Journal 16- “My Legs Were Praying”


Today is Martin Luther King Jr. Day. We celebrate the life of Martin Luther King Jr., a great man who helped end segregation, but was killed in the process. He was aided by Rabbi Abraham Joshua Heschel, a prominent Conservative rabbi who marched arm-in-arm with MLK from Selma to Montgomery in 1965. Rabbi Heschel later wrote, “When I marched in Selma, I felt my legs were praying.”

I believe that Rabbi Heschel believed he was doing a holy action by marching. He was trying to stop evil in the world and to make all people equal. He was doing a very great mitzvah by marching with MLK Jr. He participated in the march because Jews aren’t just supposed to care about themselves; that would be selfish and wrong. Instead, we are taught to try to make the whole world a better place and help all people.

The march from Selma to Montgomery was a little over fifty miles. If another civil rights march occurred, I would try to join it. Theoretically, a march could be arranged to walk from Jacksonville to St. Augustine, a distance about 41 miles long. The march would be organised in protest of the shootings that happened in Ferguson, Cleveland, and New York City. I would definitely walk some part of it because even though these shootings happened hundreds of miles away, they still matter to me. Racial discrimination must end today.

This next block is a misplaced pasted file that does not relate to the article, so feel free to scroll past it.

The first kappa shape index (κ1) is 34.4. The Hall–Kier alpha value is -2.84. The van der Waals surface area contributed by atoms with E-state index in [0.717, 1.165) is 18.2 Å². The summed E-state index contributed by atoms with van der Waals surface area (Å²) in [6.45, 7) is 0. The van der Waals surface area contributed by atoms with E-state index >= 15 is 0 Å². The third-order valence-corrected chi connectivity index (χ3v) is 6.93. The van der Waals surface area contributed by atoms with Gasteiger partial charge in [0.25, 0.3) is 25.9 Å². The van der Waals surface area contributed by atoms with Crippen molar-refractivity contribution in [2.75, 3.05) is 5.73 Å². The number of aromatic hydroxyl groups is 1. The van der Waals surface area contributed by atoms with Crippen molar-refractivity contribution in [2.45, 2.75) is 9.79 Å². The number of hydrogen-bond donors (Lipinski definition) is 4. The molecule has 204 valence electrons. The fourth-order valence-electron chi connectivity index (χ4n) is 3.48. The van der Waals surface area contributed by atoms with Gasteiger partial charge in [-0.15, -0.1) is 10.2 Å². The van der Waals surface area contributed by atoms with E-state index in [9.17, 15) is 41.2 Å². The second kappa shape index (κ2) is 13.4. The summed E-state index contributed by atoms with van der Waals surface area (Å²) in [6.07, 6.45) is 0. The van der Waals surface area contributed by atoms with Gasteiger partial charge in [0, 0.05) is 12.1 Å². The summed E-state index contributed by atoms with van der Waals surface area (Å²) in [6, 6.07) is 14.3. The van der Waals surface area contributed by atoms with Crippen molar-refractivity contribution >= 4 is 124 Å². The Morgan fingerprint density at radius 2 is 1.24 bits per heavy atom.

File:Abraham Heschel with MLK.jpg

Rabbi Heschel presenting the Judaism and World Peace award to MLK Jr.

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